Be careful of bushes, sharp sticks, rocks, ice skate blades, ski edges, etc- they can easily tear the wing! Handle with care.
Now that you're set up, put on those skis, and pick up the wing with the leading edge handle. It should float downwind of you, comfortably and without much power, with you standing upwind of the wing. This is "neutral position." If you aren't oriented correctly with the wind, the wing will naturally swing around until it is downwind of you.
If the wing is upside down (canopy down), you'll need to flip it over before proceeding. You can try to flip it from the middle, but if it is hard to do that you can walk your hands down toward one wing tip, and then flip it over from there, before walking your hands back up towards that leading edge handle.
Now it's time to get moving! Most people will cruise around, back and forth, ACROSS the wind. It is easy and fast to go slightly down wind, but it is harder to go back up into the wind, so 90 degrees across the wind is a good direction to aim for. This means that as you're standing there holding the wing in neutral position, you can look 90 degrees to the left, and then 90 degrees to the right, and try to follow those paths while cruising around.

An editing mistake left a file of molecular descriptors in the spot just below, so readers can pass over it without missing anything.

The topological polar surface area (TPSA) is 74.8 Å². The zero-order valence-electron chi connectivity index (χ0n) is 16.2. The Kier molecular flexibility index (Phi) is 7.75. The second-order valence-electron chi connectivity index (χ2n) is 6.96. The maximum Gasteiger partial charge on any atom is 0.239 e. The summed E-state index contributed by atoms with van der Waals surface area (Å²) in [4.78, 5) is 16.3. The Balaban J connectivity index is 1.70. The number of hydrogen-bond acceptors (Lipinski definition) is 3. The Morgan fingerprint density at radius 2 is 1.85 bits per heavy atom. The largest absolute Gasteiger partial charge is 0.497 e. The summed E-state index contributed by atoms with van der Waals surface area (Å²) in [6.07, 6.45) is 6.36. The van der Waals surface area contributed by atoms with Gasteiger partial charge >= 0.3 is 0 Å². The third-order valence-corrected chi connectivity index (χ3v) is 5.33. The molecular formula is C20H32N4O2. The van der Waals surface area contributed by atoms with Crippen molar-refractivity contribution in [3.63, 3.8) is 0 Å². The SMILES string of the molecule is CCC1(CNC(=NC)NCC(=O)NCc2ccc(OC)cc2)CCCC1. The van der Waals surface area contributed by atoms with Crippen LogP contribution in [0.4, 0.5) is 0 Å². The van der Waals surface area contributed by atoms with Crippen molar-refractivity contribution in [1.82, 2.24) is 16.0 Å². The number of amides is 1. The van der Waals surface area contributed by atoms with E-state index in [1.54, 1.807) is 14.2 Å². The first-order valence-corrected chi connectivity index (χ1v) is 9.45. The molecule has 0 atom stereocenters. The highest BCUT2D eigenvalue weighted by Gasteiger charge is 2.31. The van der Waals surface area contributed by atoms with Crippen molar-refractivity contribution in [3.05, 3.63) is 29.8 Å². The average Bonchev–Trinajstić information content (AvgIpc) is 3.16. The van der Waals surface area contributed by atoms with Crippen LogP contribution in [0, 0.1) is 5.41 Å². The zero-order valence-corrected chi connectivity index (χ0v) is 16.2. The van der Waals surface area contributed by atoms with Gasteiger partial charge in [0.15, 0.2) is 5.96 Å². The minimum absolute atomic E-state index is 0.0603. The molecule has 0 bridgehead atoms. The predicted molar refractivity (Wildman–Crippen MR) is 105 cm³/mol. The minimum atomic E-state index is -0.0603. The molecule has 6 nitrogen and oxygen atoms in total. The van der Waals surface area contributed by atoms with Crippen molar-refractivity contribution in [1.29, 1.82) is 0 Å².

If you want to go to the LEFT, clomp those feet around and point your skis/skates/board in that direction. Keep your right hand on the leading edge handle. Use your LEFT hand to reach under the wing. Find the forward handle on the strut and grab it with that left hand. Bring the wing up and over your head. Now release your right hand from the LE handle, reach back, and grab one of the back handles. In this scenario, your left hand is your steering wheel, and your right hand is your gas peddle!
Ready to GO? Slowly bring your left hand down and extend it out in front of you. Pull in slightly with your back hand. This should feel kind of like you're holding a bow and arrow aimed way up high- front arm straight and extended up and forward, and back hand pulling in towards your body. The wind will fill your wing with power and off you'll go!